"Faith is weaponized": Jill Duggar Dillard on how she felt controlled by her family

The Duggar daughter discusses her new book and how she felt re-victimized during the investigation into her brother

By Mary Elizabeth Williams

Senior Writer

Published September 16, 2023 10:59AM (EDT)

Jill Duggar Dillard (Photo illustration by Salon/Getty Images/Jill Duggar Dillard)
Jill Duggar Dillard (Photo illustration by Salon/Getty Images/Jill Duggar Dillard)

"Every day is not easy," says Jill Duggar Dillard, "and right now is one of those seasons." As a member of one of reality television's most familiar and unquestionably largest families, the fourth Duggar child spent her formative years playing the role she most wanted to fill, the "good girl," the "Sweet Jilly Muffin." But then she married and began to assert her adult independence. And then the revelations about her brother Josh's abuse emerged.

In her new memoir, "Counting the Cost," Duggar Dillard reveals a complicated, remarkably relatable story of faith and family loyalty — and of finding one's own way forward in ways that diverge from them. The "cost" in her life has been contractual, financial and emotional. She reveals her protective, ambitious, controlling father, who in one stunning confrontation, she tells, "You treat me like the prodigal who's turned her back on you. You treat me worst than my pedophile brother." She reveals the "all encompassing, overwhelming sense of horror" when the details of her abuse investigation were published. And she remains steadfastly faithful and hopeful, a proud mother of three who tries to see with clarity both "the roses and the thorns."

In a recent "Salon Talks" conversation, Duggar Dillard was candid about the shock she got when she tried to leave the reality television orbit, how the media coverage of her abuse was a form of "re-victimization," and why she's giving her relatives some space now that she's telling her story in own words. "I do feel like sometimes faith is weaponized," she told me. "But I love Jesus and I'm thankful for God's grace and mercy in my life." You can watch our full "Salon Talks" conversation here or read the transcript below. 

This conversation has been lightly edited and condensed for clarity.

You say in the book, "In reality television, everything has a cost." You were making trade-offs financially and personally from a young age. It feels to me that being in that church community, being in your family, already primed you in some ways to understand making trade-offs in life.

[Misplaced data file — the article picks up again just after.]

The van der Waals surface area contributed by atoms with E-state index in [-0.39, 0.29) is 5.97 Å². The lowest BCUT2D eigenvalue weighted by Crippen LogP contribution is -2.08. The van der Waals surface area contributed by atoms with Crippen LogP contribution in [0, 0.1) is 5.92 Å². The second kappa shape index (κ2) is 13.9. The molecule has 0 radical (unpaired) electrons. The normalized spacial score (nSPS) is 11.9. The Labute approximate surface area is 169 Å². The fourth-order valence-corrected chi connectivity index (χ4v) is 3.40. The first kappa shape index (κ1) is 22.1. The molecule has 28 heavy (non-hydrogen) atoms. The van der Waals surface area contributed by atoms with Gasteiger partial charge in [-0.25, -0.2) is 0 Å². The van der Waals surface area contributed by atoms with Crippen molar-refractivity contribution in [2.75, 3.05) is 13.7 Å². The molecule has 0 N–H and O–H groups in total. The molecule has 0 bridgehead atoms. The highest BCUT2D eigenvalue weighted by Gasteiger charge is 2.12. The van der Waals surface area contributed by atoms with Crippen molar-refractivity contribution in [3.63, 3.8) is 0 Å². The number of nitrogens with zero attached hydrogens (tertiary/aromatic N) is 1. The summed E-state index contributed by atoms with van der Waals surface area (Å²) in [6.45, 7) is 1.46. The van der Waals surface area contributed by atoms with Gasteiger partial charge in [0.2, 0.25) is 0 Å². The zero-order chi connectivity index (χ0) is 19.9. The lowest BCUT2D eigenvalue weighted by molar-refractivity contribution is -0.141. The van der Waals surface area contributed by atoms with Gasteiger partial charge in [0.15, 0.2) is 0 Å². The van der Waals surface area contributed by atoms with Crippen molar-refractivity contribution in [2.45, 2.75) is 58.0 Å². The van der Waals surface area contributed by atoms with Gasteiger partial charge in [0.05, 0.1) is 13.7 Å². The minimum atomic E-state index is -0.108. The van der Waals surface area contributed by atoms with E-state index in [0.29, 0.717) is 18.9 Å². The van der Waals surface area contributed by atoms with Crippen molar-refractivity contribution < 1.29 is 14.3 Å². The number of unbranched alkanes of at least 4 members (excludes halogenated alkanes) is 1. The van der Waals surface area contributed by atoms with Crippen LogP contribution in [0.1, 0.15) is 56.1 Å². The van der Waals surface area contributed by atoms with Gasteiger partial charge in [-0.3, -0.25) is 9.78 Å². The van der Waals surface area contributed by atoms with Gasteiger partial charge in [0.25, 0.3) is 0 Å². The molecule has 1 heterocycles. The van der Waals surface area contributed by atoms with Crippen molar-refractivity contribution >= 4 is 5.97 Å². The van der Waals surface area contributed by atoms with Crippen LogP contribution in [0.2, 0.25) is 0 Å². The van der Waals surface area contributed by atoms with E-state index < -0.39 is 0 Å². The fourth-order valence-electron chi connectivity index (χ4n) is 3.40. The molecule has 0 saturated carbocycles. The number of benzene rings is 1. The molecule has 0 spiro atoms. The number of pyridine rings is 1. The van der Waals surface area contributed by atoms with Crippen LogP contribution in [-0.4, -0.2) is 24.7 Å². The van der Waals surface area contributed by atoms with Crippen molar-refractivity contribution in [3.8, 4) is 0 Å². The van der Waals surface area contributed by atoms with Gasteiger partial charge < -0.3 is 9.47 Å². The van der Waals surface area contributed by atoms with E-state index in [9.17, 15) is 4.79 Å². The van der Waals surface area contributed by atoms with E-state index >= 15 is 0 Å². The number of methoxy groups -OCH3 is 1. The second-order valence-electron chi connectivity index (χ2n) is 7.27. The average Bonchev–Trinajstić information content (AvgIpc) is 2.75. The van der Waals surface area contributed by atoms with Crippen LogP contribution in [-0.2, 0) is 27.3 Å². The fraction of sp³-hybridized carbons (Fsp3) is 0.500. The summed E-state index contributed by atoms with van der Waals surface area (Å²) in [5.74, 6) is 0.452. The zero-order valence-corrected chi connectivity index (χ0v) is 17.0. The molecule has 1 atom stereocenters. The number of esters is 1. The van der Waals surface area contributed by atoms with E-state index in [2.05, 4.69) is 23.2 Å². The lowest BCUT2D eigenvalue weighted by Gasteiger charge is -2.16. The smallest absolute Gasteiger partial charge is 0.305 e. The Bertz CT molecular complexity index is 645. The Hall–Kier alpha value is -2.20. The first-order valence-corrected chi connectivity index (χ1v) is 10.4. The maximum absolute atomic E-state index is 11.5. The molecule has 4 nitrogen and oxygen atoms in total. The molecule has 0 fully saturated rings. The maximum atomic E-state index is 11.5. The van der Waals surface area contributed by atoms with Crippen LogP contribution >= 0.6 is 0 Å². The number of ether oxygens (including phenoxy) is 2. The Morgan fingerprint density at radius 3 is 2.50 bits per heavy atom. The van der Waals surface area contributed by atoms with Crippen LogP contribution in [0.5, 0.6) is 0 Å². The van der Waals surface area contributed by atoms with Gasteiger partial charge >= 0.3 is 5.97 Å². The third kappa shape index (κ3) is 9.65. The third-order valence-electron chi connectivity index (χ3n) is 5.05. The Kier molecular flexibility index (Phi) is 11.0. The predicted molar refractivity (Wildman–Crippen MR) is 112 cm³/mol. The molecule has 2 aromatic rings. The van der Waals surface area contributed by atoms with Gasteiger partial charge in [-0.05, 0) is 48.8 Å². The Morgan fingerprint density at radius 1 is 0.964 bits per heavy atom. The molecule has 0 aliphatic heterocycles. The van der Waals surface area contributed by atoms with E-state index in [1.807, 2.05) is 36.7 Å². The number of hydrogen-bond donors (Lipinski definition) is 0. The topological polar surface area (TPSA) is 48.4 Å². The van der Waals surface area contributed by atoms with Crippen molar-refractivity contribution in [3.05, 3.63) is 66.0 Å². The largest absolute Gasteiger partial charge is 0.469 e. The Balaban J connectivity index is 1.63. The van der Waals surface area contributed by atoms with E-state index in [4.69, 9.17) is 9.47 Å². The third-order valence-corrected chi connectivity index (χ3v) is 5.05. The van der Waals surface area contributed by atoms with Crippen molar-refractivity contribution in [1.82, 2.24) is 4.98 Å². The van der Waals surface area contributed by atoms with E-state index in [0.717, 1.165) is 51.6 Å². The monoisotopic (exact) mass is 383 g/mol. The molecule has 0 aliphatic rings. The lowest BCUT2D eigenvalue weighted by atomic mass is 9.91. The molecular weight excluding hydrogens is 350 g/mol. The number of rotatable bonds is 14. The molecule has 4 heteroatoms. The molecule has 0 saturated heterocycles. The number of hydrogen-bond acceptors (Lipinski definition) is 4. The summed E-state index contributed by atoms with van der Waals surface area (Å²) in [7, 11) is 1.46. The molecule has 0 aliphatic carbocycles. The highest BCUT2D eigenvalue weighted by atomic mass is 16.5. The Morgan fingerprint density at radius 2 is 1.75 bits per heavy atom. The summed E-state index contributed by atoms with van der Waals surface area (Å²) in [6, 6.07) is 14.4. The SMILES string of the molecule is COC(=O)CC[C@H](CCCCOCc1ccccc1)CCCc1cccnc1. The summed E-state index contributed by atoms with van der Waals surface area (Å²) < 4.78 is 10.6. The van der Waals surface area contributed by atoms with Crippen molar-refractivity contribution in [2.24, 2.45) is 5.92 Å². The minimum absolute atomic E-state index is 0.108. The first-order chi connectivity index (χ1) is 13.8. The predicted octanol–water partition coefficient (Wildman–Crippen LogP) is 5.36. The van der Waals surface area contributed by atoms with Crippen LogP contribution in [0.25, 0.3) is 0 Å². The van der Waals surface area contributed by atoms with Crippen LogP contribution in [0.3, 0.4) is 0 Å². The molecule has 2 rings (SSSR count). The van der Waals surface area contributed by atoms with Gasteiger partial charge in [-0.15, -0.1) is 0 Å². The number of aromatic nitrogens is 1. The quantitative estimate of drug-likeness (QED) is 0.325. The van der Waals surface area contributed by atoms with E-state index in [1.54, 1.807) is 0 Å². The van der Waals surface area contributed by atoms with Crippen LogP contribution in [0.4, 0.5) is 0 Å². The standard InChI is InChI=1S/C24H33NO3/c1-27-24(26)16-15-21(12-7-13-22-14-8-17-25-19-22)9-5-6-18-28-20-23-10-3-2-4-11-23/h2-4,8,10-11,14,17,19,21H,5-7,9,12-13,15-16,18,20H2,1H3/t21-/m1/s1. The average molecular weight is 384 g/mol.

There were definitely many costs. That's why I just love the title of the book, because it is all-encompassing of various costs that I had to account for in my life. Whether it be the show and the invasion of privacy that became more apparent as Derick and I tried to be our own family unit while they didn't align with where the film crew and all the TV stuff was headed, or family dynamics and family relationships and how all of that unfolded. There were just so many aspects that hit us in the face, really, that we were not expecting.

You say in this book that for years, you thought you were just "working as volunteers." You saw your relationship with the show was part of your work for your family, your obligation for your family.

And ministry. 

Tell me a little bit about how that changed.

That's really what was pushed to us. To all of us kids, since the time we were young, it was always told to us like, "This is our family ministry." So, Derick and I were like, "OK, yeah, we'll just be a part of this ministry when we can and as much as we can to help the family." We definitely knew there were pressures there to conform to this. Even when we were very tired and overworked and we were facing challenges that way, we just kept pressing on because we were like, "Well, this is what we have to do. We're obligated to the family." It was more like that family pull.

"It was always told to us like, 'This is our family ministry.'"

But as life went on and we just couldn't, and it was starting to really affect us, that's when we started to make decisions that were different from my family and the whole show. When push came to shove, we're like, "We just need to stop the show and really get control of our lives." We were very much under the impression that we were just volunteers and that we could stop when we wanted to because it was a ministry. It wasn't anything else to us.

You think about how chaotic a wedding day is. It's extra chaotic because you've got People magazine, you've got television crews, you've got all of that swirling around you, and you were handed a contract. And you don't even really know what that means until a couple of years later.

I was handed the contract the day before our wedding, and I was not informed of what it was. I did not even have any information. When I asked what it was, I was told, "This is just about how you're going to get paid." I thought, "OK, this is just an appearance release type thing that we would sign." There were seasons with the show where it'd be like, "This is just so we can show your face for these episodes," that type of thing. I'm like, "I don't know what this is." But I trusted my dad, so it didn't seem like a big deal. There were no pages to read. It was literally just a signature page. 

I didn't think about it until years later when we were asked to come back for a shoot, and there was pressure to come back for this promo shoot. We were like, "No."

People knew we were on the mission field in Central America, and we had been dedicated to that work down there. We were like, "No, this isn't a surprise. We told everybody we were coming down here for this window of time." Our boss had asked us not to return to the States, and we'd made that commitment to him. It was at that point that I became aware of this contract because they used it as leverage to say, "No, you have to come back. You're obligated to." And I was like, "Hold up. What? I'm not obligated to anything." They're like, "Yes, you are. Here you go." 

Months later, finally, they gave me a little portion of it. First, they send me bullet points, and then they're like, "Oh, yeah, actually you are obligated to this." I was like, "What in the world? No, I'm not." They still wouldn't even send me the whole thing. They would just send me obligations.